Updated: Oct 16
As a teenager, I turned my nose up at female classmates that read and admired Jane Austen’s work. “Why would you read books that imply a woman's existence revolves entirely around marriage? It’s demeaning!” And with that huffy remark, I’d march off to read Vonnegut and Heller. It took me seven more years to pick up a Jane Austen novel; I have been devouring them since. I realized that my initial notion about her work was only correct insofar as it related to the plots of her books. My assumption failed to acknowledge the subtle comedy, satire, and social commentary Austen incorporates into her novels. But, Austen readers would likely agree that her greatest strength lies in character writing. Each character the reader meets feels lived-in and like someone they know in their own lives. Everyone knows a mother as anxious and embarrassing as Mrs. Bennet or a neighbor as gossipy as Mrs. Jennings.
My late arrival to Austen’s work also revealed certain similarities between my own struggles and those of her heroines. When I began discussing the novels with South Asian friends, most of whom are in their 20s, they too resonated with the heroines’ stories. I realized that much of our experiences as South Asian women echoed those of Austen heroines, from being pressured to marry to managing difficult and embarrassing family members. Here are three reasons South Asian women relate to Jane Austen’s leading women.
1. Facing Pressure To Marry “Well”
Once a South Asian woman is about 23, she will be peppered with questions about her love life. “When is your turn [to get married] coming?,” or, “Do you have a biodata I can share?,” and, my favorite, “Do you have a ‘special friend’?,” become constant refrains at family gatherings and functions. Suddenly, her family and friends make it their mission to marry her off to a “simple” South Asian boy of the same caste and from a “good” family. Distant relatives and family friends become overenthusiastic, albeit well intentioned, matchmakers.
Austen’s characters face similar pressures to marry well and whilst in their “bloom”. In Pride and Prejudice, 23-year-old Jane Bennet’s youngest sister tells her that if she does not marry soon, she will become “an old maid”. Because the Bennet sisters have no brothers and cannot inherit their father’s estate, they face additional pressure to make an “advantageous match”. In Mansfield Park, Fanny Price is also pushed to accept the affections of Henry Crawford, a wealthy neighbor intent on “making” Fanny love him. When she refuses to marry Crawford, her relatives berate her for throwing away such an eligible match and, because she came from a poor family, caution her that she may never receive such an offer again.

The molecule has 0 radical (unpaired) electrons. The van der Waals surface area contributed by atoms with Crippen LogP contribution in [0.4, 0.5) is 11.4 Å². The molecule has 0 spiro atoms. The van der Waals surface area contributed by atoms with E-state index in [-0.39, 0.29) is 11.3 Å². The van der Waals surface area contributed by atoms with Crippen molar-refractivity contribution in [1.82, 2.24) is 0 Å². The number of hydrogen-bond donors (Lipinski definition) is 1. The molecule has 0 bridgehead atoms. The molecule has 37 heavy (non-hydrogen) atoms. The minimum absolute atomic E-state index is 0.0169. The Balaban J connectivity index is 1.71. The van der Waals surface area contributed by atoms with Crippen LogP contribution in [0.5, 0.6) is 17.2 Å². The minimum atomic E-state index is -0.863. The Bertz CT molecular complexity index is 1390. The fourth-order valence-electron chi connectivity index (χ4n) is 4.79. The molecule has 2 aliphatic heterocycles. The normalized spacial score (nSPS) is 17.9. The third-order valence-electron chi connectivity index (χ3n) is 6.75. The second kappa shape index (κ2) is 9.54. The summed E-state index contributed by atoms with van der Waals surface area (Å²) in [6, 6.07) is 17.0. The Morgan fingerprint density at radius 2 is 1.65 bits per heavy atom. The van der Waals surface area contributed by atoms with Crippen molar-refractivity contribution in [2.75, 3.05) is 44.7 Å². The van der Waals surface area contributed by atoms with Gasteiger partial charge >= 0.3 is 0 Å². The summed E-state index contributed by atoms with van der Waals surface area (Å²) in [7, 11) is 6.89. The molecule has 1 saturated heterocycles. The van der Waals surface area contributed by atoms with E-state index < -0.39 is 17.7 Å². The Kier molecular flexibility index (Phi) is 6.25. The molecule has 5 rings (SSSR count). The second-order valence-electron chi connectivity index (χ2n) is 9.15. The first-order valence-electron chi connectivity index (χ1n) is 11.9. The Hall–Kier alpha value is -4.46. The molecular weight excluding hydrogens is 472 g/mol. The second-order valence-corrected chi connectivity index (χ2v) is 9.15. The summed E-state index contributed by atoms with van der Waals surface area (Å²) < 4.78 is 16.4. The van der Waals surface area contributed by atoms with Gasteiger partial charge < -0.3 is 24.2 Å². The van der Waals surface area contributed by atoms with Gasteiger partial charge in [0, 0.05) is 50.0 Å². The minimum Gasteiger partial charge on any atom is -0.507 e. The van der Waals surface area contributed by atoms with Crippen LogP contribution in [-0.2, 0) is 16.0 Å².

South Asian women may find the aforementioned characters’ experiences alarmingly familiar. Navigating the expectations of heterosexual marriage, especially when and who to marry, can be daunting and even disagreeable for women that are disinclined towards marriage or for members of the queer community. Increasing pressure from family and friends to find the right person, at the right time, from the right family makes this experience even more demoralizing.
2. Being “Accomplished”
South Asian parents, especially members of the diaspora, expect excellence from their children in school and within their careers. Excellence often means partaking in as many extracurricular activities and becoming as educated as possible; most of the South Asian women I know in their mid-twenties already have two degrees. This degree of excellence has become more of a norm than an achievement. However, for many South Asian women, accomplishment also includes being able to cook a three course meal daily and skillfully, despite demands from work or home. The ideal woman not only masters multiple talents and manages a household, but is perfectly pleasant while she does it. As Jane Austen might write, “She has something in her air.”
Austen heroines face similar unreasonable expectations from society concerning accomplishments in the arts. In Pride and Prejudice, Caroline Bingley remarked that for a woman to deserve the word “accomplished”, she must “have a thorough knowledge of music, singing, drawing, dancing, and the modern languages…” . Regency women perceived that a knowledge of these disciplines would improve their prospects and act as a testament to their status— only wealthy gentry could afford the best governesses and instructors to foster prowess in the arts. Because accomplishment seemed crucial to a woman’s marriageability, most women of the gentry possessed some skill in the arts. As Mr. Bingley said in Pride and Prejudice, “It is amazing to me… how young ladies can have patience to be so very accomplished as they all are…. They all paint tables, cover screens and net purses. I scarcely know any one who cannot do all this, and I am sure I never heard a young lady spoken of for the first time without being informed that she was very accomplished.” Similar to South Asian women who pursue advanced degrees, becoming accomplished served to meet expectations rather than to distinguish a woman from her peers.